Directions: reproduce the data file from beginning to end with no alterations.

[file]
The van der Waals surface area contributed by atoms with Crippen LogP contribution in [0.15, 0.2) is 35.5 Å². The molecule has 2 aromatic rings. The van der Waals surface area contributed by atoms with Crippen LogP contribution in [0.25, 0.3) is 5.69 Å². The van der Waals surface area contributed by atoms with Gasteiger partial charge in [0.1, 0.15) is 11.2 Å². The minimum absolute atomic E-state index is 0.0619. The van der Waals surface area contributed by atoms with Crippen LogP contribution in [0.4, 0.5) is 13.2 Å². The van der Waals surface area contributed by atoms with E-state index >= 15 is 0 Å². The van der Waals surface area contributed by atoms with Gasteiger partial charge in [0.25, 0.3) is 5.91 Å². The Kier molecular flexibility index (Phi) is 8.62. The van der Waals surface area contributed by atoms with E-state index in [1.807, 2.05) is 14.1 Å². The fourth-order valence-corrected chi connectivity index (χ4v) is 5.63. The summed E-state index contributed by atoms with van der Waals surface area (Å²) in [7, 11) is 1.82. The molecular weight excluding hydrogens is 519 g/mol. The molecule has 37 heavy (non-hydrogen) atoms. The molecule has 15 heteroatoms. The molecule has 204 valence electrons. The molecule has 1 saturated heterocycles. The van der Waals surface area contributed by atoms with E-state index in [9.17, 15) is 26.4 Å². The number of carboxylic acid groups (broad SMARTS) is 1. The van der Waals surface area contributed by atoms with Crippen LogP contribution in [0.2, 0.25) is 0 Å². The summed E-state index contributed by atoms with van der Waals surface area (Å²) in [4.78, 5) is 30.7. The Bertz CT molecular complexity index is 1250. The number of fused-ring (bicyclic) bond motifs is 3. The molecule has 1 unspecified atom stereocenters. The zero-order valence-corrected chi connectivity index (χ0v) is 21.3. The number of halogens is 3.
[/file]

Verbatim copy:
The van der Waals surface area contributed by atoms with Crippen LogP contribution in [0.15, 0.2) is 35.5 Å². The molecule has 2 aromatic rings. The van der Waals surface area contributed by atoms with Crippen LogP contribution in [0.25, 0.3) is 5.69 Å². The van der Waals surface area contributed by atoms with Gasteiger partial charge in [0.1, 0.15) is 11.2 Å². The minimum absolute atomic E-state index is 0.0619. The van der Waals surface area contributed by atoms with Crippen LogP contribution in [0.4, 0.5) is 13.2 Å². The van der Waals surface area contributed by atoms with E-state index >= 15 is 0 Å². The van der Waals surface area contributed by atoms with Gasteiger partial charge in [0.25, 0.3) is 5.91 Å². The Kier molecular flexibility index (Phi) is 8.62. The van der Waals surface area contributed by atoms with E-state index in [1.807, 2.05) is 14.1 Å². The fourth-order valence-corrected chi connectivity index (χ4v) is 5.63. The summed E-state index contributed by atoms with van der Waals surface area (Å²) in [7, 11) is 1.82. The molecular weight excluding hydrogens is 519 g/mol. The molecule has 37 heavy (non-hydrogen) atoms. The molecule has 15 heteroatoms. The molecule has 204 valence electrons. The molecule has 1 saturated heterocycles. The van der Waals surface area contributed by atoms with E-state index in [9.17, 15) is 26.4 Å². The number of carboxylic acid groups (broad SMARTS) is 1. The van der Waals surface area contributed by atoms with Crippen LogP contribution in [0.2, 0.25) is 0 Å². The summed E-state index contributed by atoms with van der Waals surface area (Å²) in [4.78, 5) is 30.7. The Bertz CT molecular complexity index is 1250. The number of fused-ring (bicyclic) bond motifs is 3. The molecule has 1 unspecified atom stereocenters. The zero-order valence-corrected chi connectivity index (χ0v) is 21.3. The number of halogens is 3.